1,1-Dichloroethane is used as a chemical intermediate and as a solvent for extraction and degreasing.
A bioassay of technical-grade 1,1-dichloroethane for possible carcinogenicity was conducted using Osborne-Mendel rats and B6C3F1 mice. 1,1-Dichloroethane in corn oil was administered by gavage, at either of two dosages, to groups of 50 male and 50 female animals of each species, 5 days a week for a period of 78 weeks, followed by an observation period of 33 weeks for rats and 13 weeks for mice.
A preliminary subchronic toxicity test, consisting of 6 weeks of 1,1-dichloroethane administration at five dosage levels followed by 2 weeks of observation, was performed for the purpose of selecting initial dosages. Subsequent dosage adjustments were made during the course of the study. The high and low time-weighted average dosages of 1,1-dichloroethane were, respectively, 764 and 382 mg/kg/day for male rats; 950 and 475 mg/kg/day for female rats; 2,885 and 1,442 mg/kg/day for male mice; and 3,331 and 1,665 mg/kg/day for female mice.
For each species, 20 animals of each sex were placed on test as vehicle controls. These animals were gavaged with corn oil at the same times that dosed animals were gavaged with 1,1-dichloroethane mixtures. Twenty animals of each sex were placed on test as untreated controls for each species. These animals were not intubated.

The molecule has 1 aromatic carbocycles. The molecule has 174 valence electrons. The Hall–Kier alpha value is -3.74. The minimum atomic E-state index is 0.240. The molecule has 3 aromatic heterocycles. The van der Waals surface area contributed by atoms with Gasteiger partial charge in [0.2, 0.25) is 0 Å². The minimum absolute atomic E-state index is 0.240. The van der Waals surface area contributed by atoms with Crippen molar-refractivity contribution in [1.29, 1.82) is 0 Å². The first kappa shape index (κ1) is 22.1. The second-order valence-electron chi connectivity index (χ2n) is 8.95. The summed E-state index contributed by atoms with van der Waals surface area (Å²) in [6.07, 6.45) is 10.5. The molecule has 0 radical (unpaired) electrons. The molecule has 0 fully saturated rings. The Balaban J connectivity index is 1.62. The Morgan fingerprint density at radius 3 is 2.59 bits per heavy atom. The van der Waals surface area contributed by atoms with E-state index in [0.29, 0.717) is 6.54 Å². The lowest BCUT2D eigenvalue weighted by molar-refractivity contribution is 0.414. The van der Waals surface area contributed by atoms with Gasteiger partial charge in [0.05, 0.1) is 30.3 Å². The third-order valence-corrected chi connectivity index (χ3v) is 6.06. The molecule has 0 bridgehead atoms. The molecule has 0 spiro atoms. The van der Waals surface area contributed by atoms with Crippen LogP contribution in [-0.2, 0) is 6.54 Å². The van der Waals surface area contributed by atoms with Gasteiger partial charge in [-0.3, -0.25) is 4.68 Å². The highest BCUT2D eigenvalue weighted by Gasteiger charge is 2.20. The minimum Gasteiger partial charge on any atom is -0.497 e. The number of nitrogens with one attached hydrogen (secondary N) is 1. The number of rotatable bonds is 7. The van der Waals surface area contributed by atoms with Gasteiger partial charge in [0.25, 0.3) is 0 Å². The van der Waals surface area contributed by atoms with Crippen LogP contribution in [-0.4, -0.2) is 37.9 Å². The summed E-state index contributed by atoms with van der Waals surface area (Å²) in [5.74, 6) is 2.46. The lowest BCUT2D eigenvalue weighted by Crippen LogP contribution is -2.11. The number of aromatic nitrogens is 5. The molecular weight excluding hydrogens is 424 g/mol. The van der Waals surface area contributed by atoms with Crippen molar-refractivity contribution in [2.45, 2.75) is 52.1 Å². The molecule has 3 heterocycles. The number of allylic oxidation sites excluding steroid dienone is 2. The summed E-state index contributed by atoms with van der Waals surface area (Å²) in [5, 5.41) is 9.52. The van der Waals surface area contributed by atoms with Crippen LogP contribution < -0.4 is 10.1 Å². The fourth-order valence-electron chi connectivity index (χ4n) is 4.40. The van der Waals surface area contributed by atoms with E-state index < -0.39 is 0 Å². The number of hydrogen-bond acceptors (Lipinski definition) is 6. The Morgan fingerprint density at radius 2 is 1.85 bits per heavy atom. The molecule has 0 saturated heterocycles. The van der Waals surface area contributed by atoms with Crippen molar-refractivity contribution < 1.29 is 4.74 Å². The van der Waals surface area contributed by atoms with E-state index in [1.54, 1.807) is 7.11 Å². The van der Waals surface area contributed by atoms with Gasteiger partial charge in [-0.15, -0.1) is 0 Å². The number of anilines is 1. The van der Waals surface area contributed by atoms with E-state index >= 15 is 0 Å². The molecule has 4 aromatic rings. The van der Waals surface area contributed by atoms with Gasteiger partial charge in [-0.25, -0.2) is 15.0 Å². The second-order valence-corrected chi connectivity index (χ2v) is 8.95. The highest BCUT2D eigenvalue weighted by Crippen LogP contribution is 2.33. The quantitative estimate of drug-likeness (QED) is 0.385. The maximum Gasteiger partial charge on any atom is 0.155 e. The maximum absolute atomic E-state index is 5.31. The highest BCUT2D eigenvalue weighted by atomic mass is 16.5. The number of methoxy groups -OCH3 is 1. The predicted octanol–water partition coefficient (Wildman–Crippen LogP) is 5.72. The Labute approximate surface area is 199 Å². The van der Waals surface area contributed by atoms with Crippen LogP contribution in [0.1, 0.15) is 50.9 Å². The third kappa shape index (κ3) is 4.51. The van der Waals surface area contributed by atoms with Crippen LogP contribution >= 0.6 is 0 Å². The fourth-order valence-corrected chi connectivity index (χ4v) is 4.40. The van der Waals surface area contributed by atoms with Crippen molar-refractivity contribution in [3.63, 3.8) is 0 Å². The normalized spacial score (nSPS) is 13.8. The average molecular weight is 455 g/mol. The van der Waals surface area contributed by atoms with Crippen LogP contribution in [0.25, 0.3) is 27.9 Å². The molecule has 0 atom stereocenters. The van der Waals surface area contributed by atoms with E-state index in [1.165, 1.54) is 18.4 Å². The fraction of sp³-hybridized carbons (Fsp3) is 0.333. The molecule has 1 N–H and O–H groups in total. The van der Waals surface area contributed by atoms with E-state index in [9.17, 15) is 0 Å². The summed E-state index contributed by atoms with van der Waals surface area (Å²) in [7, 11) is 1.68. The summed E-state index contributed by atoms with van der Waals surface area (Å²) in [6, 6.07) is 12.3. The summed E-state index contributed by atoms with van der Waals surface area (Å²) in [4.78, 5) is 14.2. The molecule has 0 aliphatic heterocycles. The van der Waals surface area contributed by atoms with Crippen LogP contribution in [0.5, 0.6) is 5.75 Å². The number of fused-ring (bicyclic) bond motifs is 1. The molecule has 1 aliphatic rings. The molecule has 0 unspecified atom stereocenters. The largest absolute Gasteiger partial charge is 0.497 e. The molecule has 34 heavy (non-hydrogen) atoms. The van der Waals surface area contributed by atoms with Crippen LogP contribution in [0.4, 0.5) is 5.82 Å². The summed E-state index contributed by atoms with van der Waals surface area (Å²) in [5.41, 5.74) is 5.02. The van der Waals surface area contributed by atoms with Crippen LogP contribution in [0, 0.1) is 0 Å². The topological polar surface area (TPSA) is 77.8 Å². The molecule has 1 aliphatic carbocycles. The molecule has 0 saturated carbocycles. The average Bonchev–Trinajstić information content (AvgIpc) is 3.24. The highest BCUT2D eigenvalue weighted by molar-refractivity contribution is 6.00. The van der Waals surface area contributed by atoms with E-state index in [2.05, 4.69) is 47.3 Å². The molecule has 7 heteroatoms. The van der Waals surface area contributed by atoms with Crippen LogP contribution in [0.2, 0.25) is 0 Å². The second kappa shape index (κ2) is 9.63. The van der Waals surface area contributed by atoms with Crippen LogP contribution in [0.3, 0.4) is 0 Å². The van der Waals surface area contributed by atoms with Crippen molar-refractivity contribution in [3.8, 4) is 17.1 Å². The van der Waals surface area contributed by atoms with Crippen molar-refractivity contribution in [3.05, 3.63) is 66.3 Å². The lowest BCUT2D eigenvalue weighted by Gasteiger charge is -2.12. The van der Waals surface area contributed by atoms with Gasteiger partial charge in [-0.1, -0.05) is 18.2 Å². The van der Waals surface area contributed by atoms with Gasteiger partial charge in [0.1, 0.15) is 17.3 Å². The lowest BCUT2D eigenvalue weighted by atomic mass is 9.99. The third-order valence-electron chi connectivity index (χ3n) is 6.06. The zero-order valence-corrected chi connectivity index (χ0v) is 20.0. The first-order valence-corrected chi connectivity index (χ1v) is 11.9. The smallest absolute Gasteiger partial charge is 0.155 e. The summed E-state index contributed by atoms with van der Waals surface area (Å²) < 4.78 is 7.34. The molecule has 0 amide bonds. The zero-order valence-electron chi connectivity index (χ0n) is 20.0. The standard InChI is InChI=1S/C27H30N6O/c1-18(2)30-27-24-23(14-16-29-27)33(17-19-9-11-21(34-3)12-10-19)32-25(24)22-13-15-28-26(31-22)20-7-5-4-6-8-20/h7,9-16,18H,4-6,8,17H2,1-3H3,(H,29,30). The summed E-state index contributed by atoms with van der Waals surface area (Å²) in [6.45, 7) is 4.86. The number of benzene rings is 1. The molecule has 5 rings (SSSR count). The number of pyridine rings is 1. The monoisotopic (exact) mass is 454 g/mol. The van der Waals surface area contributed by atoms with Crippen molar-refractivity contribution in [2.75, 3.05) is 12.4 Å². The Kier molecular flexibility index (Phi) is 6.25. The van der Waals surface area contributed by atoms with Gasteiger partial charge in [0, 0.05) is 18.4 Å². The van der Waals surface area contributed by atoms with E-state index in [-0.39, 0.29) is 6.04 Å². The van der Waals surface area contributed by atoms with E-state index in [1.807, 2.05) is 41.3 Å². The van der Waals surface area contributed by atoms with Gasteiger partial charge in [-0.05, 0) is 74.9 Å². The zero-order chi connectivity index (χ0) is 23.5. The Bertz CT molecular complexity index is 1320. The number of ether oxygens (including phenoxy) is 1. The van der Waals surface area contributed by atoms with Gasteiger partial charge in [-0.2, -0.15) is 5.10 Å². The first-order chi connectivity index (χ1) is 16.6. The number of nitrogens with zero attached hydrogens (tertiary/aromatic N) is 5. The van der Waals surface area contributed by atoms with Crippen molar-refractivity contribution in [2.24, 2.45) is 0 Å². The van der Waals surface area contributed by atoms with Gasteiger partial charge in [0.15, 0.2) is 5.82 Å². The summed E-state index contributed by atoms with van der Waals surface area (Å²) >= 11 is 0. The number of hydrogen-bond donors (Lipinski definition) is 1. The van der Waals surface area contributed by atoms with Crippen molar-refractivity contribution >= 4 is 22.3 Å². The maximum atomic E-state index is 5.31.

Survival was poor in all rat groups and several mouse groups. Survival at the end of the study in the untreated control, vehicle control, low dose, and high dose groups was, respectively, 30, 5, 4, and 8 percent in male rats; 40, 20, 16 and 18 percent in female rats; 35, 55, 62 and 32 percent in male mice; and 80, 80, 80 and 50 percent in female mice. Pneumonia was observed in 80 percent of the rats in this bioassay.
There were dose-related marginal increases in mammary adenocarcinomas and in hemangiosarcomas among female rats and there was a statistically significant increase in the incidence of endometrial stromal polyps among dosed female mice as compared to controls. These findings are indicative of the possible carcinogenic potential of the test compound. However, it must be recognized that under the conditions of this bioassay there was no conclusive evidence for the carcinogenicity of 1,1-dichloroethane in Osborne-Mendel rats or B6C3F1 mice.